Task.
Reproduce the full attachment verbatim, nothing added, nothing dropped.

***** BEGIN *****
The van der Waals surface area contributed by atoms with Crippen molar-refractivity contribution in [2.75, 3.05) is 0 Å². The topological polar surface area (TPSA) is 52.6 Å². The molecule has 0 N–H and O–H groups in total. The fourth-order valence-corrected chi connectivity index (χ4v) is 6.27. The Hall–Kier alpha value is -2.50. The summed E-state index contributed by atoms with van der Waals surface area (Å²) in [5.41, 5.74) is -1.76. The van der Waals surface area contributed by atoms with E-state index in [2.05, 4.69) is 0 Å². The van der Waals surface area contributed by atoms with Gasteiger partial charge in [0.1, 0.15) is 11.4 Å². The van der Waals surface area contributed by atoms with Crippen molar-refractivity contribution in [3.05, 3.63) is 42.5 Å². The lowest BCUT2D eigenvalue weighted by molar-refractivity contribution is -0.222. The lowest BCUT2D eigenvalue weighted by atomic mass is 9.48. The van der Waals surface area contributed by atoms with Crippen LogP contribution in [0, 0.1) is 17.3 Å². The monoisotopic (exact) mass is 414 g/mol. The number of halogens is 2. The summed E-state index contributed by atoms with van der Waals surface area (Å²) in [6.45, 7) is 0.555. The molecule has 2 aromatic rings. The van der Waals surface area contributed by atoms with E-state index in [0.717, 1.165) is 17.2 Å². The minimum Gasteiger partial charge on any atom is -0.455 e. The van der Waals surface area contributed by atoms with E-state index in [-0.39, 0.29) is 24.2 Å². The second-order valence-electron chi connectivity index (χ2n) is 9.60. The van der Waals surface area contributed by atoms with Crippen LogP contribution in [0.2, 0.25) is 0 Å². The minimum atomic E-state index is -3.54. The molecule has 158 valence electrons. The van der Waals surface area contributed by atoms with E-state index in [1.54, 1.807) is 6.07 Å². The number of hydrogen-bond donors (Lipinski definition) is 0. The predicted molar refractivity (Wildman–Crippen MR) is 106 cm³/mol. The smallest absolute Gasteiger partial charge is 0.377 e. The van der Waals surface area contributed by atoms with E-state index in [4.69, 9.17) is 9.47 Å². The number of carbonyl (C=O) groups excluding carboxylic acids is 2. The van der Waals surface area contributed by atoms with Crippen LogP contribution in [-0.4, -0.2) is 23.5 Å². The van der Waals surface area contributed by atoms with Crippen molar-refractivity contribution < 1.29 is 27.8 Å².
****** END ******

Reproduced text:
The van der Waals surface area contributed by atoms with Crippen molar-refractivity contribution in [2.75, 3.05) is 0 Å². The topological polar surface area (TPSA) is 52.6 Å². The molecule has 0 N–H and O–H groups in total. The fourth-order valence-corrected chi connectivity index (χ4v) is 6.27. The Hall–Kier alpha value is -2.50. The summed E-state index contributed by atoms with van der Waals surface area (Å²) in [5.41, 5.74) is -1.76. The van der Waals surface area contributed by atoms with E-state index in [2.05, 4.69) is 0 Å². The van der Waals surface area contributed by atoms with Gasteiger partial charge in [0.1, 0.15) is 11.4 Å². The van der Waals surface area contributed by atoms with Crippen molar-refractivity contribution in [3.05, 3.63) is 42.5 Å². The lowest BCUT2D eigenvalue weighted by molar-refractivity contribution is -0.222. The lowest BCUT2D eigenvalue weighted by atomic mass is 9.48. The van der Waals surface area contributed by atoms with Crippen LogP contribution in [0, 0.1) is 17.3 Å². The monoisotopic (exact) mass is 414 g/mol. The number of halogens is 2. The summed E-state index contributed by atoms with van der Waals surface area (Å²) in [6.45, 7) is 0.555. The molecule has 2 aromatic rings. The van der Waals surface area contributed by atoms with E-state index in [0.717, 1.165) is 17.2 Å². The minimum Gasteiger partial charge on any atom is -0.455 e. The van der Waals surface area contributed by atoms with E-state index in [-0.39, 0.29) is 24.2 Å². The second-order valence-electron chi connectivity index (χ2n) is 9.60. The van der Waals surface area contributed by atoms with Crippen LogP contribution in [0.2, 0.25) is 0 Å². The minimum atomic E-state index is -3.54. The molecule has 158 valence electrons. The van der Waals surface area contributed by atoms with E-state index in [1.54, 1.807) is 6.07 Å². The number of hydrogen-bond donors (Lipinski definition) is 0. The predicted molar refractivity (Wildman–Crippen MR) is 106 cm³/mol. The smallest absolute Gasteiger partial charge is 0.377 e. The van der Waals surface area contributed by atoms with E-state index in [4.69, 9.17) is 9.47 Å². The number of carbonyl (C=O) groups excluding carboxylic acids is 2. The van der Waals surface area contributed by atoms with Crippen LogP contribution in [-0.4, -0.2) is 23.5 Å². The van der Waals surface area contributed by atoms with Crippen molar-refractivity contribution < 1.29 is 27.8 Å².